These are entirely natural and temporary feelings that we all experience at some point.  

Do they deserve the label ‘Imposter Syndrome’ as often as we rush to apply the term?  

So what? (the action learning bit)

If you have taken the time to read this blog, there has to be a ‘so what?’ What will you do now to take a step forward towards your goal or to shift how you think and talk about Imposter Syndrome? Can you be kinder to yourself and others, and what might that bring?

We will be sharing some more thoughts over the next few months, and we would love your feedback and questions.


About the authors

Liz Needham and Kath Thomas are both accredited coaches and Strengthscope® Master Practitioners. This blog draws on their experience as Coaches and Consultants who have supported individuals to deliver their best performance in hundreds of situations and their work leading teams across complex organisations. They are not Psychologists.

Liz is a performance coach, facilitator and change consultant who works with individuals, teams and organisations to help them to overcome business challenges that mean thinking and working differently. She has experience across sectors and geographies and with organisations both large and small. Her clients describe her as a trusted thinking partner who challenges them to expand their boundaries.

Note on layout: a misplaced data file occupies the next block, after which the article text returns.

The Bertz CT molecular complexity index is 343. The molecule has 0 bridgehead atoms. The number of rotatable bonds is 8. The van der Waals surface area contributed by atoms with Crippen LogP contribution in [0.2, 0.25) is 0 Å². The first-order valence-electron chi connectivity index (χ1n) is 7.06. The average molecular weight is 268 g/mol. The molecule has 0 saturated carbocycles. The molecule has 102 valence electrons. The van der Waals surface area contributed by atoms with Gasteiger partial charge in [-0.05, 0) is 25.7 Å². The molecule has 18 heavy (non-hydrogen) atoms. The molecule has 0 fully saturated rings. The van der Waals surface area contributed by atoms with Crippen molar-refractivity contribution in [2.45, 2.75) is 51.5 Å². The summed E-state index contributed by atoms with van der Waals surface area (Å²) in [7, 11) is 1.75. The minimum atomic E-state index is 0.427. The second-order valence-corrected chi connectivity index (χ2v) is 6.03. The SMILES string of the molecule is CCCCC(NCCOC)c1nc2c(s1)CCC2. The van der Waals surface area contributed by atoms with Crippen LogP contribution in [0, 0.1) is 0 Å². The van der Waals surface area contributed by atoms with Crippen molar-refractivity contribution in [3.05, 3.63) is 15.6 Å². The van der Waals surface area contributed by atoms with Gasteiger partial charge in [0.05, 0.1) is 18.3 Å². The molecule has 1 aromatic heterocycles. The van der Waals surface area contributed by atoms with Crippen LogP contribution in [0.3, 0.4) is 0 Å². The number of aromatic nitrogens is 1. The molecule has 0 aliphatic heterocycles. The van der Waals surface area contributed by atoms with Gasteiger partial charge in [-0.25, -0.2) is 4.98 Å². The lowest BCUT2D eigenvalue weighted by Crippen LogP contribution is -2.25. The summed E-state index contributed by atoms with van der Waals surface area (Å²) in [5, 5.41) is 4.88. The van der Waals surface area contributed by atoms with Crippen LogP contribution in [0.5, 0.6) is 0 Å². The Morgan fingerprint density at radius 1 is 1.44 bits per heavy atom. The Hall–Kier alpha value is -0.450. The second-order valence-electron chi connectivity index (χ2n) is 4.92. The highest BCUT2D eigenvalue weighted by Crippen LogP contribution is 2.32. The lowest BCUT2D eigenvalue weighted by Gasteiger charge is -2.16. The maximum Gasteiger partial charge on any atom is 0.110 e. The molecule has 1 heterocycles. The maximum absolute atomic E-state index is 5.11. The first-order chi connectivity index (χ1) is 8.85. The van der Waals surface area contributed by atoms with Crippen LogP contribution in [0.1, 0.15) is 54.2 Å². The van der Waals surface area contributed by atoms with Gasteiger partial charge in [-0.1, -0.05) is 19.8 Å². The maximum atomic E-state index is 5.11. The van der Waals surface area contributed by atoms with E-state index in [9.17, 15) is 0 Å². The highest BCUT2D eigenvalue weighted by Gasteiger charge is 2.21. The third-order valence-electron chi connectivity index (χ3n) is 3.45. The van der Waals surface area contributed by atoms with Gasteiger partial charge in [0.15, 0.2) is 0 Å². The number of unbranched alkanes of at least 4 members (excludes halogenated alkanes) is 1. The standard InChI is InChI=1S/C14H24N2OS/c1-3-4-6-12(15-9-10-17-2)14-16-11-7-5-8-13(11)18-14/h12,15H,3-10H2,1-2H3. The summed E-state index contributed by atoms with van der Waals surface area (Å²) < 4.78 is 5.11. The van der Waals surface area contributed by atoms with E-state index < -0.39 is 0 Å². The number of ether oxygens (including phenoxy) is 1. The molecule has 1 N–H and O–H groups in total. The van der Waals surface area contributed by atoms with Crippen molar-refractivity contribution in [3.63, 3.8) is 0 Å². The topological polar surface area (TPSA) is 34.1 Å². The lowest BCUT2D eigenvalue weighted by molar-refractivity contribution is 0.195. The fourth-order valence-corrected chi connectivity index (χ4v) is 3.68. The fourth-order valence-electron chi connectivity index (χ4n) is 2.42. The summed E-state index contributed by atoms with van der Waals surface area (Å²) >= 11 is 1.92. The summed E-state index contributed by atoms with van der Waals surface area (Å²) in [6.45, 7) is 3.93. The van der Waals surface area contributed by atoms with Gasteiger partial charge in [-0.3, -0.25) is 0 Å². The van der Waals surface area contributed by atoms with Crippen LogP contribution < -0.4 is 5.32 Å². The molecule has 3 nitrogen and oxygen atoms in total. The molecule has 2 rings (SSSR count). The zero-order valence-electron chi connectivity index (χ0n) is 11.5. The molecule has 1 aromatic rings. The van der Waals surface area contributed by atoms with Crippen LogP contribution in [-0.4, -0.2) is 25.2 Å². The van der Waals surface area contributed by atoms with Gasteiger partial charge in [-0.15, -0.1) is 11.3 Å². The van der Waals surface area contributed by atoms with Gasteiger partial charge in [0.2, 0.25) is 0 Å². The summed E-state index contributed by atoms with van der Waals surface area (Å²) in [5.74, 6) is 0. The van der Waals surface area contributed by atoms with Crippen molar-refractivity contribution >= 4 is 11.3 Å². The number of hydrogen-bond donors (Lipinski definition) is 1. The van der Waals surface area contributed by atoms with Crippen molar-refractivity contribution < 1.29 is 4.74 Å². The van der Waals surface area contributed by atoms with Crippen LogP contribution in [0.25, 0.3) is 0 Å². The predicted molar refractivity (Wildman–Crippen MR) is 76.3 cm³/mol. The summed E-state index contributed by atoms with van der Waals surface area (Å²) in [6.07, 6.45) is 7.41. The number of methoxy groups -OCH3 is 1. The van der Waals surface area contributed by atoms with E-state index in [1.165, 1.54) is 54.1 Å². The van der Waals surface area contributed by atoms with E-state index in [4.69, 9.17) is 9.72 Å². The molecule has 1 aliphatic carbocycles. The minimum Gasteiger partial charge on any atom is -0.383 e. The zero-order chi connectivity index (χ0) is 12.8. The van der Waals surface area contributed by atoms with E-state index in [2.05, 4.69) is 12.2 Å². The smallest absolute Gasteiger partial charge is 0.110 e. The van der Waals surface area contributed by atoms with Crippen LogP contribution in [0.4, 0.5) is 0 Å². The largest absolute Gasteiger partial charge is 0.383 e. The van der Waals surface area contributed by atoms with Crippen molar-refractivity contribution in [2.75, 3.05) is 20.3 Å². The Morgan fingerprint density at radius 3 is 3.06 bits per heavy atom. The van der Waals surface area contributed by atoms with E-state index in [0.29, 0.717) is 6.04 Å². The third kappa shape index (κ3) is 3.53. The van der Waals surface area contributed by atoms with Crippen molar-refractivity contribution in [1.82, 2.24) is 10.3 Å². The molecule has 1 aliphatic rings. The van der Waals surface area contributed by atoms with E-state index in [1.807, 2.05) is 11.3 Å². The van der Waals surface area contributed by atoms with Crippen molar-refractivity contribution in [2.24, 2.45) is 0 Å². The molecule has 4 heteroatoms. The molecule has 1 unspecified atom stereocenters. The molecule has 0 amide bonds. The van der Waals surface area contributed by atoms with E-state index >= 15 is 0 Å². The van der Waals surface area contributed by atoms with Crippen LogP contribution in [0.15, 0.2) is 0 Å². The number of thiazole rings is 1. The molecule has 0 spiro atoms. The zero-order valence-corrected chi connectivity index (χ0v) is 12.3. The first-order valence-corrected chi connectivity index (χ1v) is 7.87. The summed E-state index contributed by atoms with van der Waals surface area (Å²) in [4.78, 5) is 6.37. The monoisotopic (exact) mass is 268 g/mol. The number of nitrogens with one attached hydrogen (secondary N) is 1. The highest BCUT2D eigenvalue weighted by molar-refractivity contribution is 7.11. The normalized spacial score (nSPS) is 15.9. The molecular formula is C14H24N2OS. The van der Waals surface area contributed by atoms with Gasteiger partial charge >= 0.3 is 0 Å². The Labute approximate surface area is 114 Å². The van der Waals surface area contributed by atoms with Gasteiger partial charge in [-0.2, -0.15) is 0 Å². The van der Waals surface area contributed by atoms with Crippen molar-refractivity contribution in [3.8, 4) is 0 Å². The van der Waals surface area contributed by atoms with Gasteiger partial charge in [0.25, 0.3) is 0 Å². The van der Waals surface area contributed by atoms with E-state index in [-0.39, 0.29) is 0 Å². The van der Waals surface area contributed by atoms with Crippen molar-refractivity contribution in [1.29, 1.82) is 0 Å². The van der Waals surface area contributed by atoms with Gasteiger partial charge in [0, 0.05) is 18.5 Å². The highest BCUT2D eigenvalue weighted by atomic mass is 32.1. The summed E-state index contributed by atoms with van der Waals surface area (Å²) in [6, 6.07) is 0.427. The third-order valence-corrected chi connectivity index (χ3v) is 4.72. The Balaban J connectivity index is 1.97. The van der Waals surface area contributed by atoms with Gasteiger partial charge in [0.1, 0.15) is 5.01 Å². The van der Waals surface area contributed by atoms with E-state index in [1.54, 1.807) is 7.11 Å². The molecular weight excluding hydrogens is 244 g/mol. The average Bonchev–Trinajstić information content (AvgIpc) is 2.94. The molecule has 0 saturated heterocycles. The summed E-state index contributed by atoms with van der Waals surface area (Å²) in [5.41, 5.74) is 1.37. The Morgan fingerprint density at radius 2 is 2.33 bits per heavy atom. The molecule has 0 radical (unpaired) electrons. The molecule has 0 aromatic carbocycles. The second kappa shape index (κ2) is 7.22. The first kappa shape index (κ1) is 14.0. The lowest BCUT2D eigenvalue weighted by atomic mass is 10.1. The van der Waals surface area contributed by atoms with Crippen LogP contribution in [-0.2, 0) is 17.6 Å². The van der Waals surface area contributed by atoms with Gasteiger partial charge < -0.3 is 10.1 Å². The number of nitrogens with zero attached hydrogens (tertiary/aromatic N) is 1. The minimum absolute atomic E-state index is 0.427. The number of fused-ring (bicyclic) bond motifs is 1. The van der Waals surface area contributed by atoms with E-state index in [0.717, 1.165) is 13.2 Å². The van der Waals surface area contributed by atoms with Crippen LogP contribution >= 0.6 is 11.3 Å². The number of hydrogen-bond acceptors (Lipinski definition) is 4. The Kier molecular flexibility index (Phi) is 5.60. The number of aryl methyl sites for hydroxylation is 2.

See more at Lizneedham.com or email yourgoals@lizneedham.com.

Kath is a leadership development and sports coach. As an age-group triathlete and open water swimmer, performance and progress are at the heart of Kath’s own life. She uses her core beliefs around practice, support and stretch to create the right environment for people to grow and develop. She supports the development of strengths, management of risks to performance and builds understanding and appreciation of our own uniqueness and the possibilities this brings. Kath has experience across sectors and geographies, and you can see more at https://www.clearwater.coach/ or email kath@clearwater.coach

If you’d like to view the imposter syndrome session you can watch the playback here

Watch the playback on YouTube and use the timestamps in the description to skip directly to Overcoming Imposter Syndrome

[1] Oxford Languages

[2] This tool is one of a suite of tools developed and used by Strengthscope®